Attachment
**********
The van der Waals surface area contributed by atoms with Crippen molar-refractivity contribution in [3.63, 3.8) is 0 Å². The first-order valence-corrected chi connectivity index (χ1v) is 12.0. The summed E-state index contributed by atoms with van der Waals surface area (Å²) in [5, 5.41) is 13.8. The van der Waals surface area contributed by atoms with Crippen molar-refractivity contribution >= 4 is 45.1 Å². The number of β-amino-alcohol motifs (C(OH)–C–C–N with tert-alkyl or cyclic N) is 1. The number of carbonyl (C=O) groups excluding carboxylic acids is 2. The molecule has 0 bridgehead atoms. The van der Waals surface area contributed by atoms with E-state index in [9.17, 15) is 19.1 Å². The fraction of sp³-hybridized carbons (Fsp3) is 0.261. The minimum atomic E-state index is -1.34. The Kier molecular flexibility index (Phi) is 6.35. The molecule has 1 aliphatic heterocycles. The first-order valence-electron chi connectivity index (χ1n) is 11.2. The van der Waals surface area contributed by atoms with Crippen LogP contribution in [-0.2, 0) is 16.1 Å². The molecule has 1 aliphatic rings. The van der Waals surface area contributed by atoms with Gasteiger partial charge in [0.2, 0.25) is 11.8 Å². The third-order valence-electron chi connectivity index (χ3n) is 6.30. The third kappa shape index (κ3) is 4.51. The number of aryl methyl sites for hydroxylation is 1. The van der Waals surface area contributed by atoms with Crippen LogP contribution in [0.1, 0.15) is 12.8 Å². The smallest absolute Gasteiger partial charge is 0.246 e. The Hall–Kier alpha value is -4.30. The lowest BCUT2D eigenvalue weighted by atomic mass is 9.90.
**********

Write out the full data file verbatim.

The van der Waals surface area contributed by atoms with Crippen molar-refractivity contribution in [3.63, 3.8) is 0 Å². The first-order valence-corrected chi connectivity index (χ1v) is 12.0. The summed E-state index contributed by atoms with van der Waals surface area (Å²) in [5, 5.41) is 13.8. The van der Waals surface area contributed by atoms with Crippen molar-refractivity contribution >= 4 is 45.1 Å². The number of β-amino-alcohol motifs (C(OH)–C–C–N with tert-alkyl or cyclic N) is 1. The number of carbonyl (C=O) groups excluding carboxylic acids is 2. The molecule has 0 bridgehead atoms. The van der Waals surface area contributed by atoms with E-state index in [9.17, 15) is 19.1 Å². The fraction of sp³-hybridized carbons (Fsp3) is 0.261. The minimum atomic E-state index is -1.34. The Kier molecular flexibility index (Phi) is 6.35. The molecule has 1 aliphatic heterocycles. The first-order valence-electron chi connectivity index (χ1n) is 11.2. The van der Waals surface area contributed by atoms with Crippen LogP contribution in [-0.2, 0) is 16.1 Å². The molecule has 1 aliphatic rings. The van der Waals surface area contributed by atoms with Gasteiger partial charge in [0.2, 0.25) is 11.8 Å². The third-order valence-electron chi connectivity index (χ3n) is 6.30. The third kappa shape index (κ3) is 4.51. The number of aryl methyl sites for hydroxylation is 1. The van der Waals surface area contributed by atoms with Crippen LogP contribution in [0.1, 0.15) is 12.8 Å². The smallest absolute Gasteiger partial charge is 0.246 e. The Hall–Kier alpha value is -4.30. The lowest BCUT2D eigenvalue weighted by atomic mass is 9.90.